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March 29, 2021 | Volume xxvii, #13



  • HARDLINES EXCLUSIVE: Interview with Lowe’s Canada President Tony Hurst
  • It’s (virtual) showtime: banners host online markets. Are real events in sight?
  • BMR expands consulting service to connect customers with contractors

PLUS: Joe Collerone to retire, Kent signs with online engagement provider, former RONA head joins Loblaw, eBay Canada launches refurbished product platform, retail sales fall, U.S. housing dips, and more!

HARDLINES EXCLUSIVE: Interview with Lowe’s Canada President Tony Hurst

Early last year Tony Hurst was put in place as president of Lowe’s Canada. Based in the company’s head office and distribution centre in Boucherville, Que., Hurst reports directly to Lowe’s president and CEO Marvin Ellison.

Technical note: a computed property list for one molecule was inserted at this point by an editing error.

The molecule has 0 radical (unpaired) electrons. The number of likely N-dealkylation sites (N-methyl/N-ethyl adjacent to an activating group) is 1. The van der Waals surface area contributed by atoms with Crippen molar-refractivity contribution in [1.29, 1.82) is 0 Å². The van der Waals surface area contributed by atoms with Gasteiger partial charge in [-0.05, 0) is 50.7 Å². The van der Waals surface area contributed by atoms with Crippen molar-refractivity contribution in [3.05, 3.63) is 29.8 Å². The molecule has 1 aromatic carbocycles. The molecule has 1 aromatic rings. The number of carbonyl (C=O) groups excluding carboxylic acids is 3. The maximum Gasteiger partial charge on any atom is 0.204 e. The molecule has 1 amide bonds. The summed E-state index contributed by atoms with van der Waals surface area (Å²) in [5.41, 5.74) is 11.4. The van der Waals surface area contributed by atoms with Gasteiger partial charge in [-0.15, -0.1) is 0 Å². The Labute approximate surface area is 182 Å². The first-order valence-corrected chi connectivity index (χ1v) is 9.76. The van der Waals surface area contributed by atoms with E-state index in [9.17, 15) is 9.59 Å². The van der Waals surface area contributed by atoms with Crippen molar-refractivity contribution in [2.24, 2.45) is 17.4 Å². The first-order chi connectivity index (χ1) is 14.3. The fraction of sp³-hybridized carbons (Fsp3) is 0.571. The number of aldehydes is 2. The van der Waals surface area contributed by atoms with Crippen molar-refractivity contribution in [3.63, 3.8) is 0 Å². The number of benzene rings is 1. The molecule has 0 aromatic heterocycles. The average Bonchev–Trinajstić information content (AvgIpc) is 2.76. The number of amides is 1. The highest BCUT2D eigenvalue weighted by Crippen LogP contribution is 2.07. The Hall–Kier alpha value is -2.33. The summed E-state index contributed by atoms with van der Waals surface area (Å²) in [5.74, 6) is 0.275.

Hurst has spent the past year getting used to the business—and to Canada. Recently, he sat (virtually) with Hardlines to share his observations.

When asked what differences he identified between Canada and U.S. home improvement markets, Hurst noted that there are many similarities, especially in terms of the customer and how to go to market. But he did add that the Lowe’s model here, with its multiple banners and ownership models, is “drastically different than the U.S.”

That, he admitted, is the big distinction between Lowe’s Canada and the U.S. parent. “I get asked this question a lot about, ‘what is our long-term banner strategy?’ My answer would be that I’m not as concerned about the name on the front of the building as I am about the experience and the brand recognition for the customer.”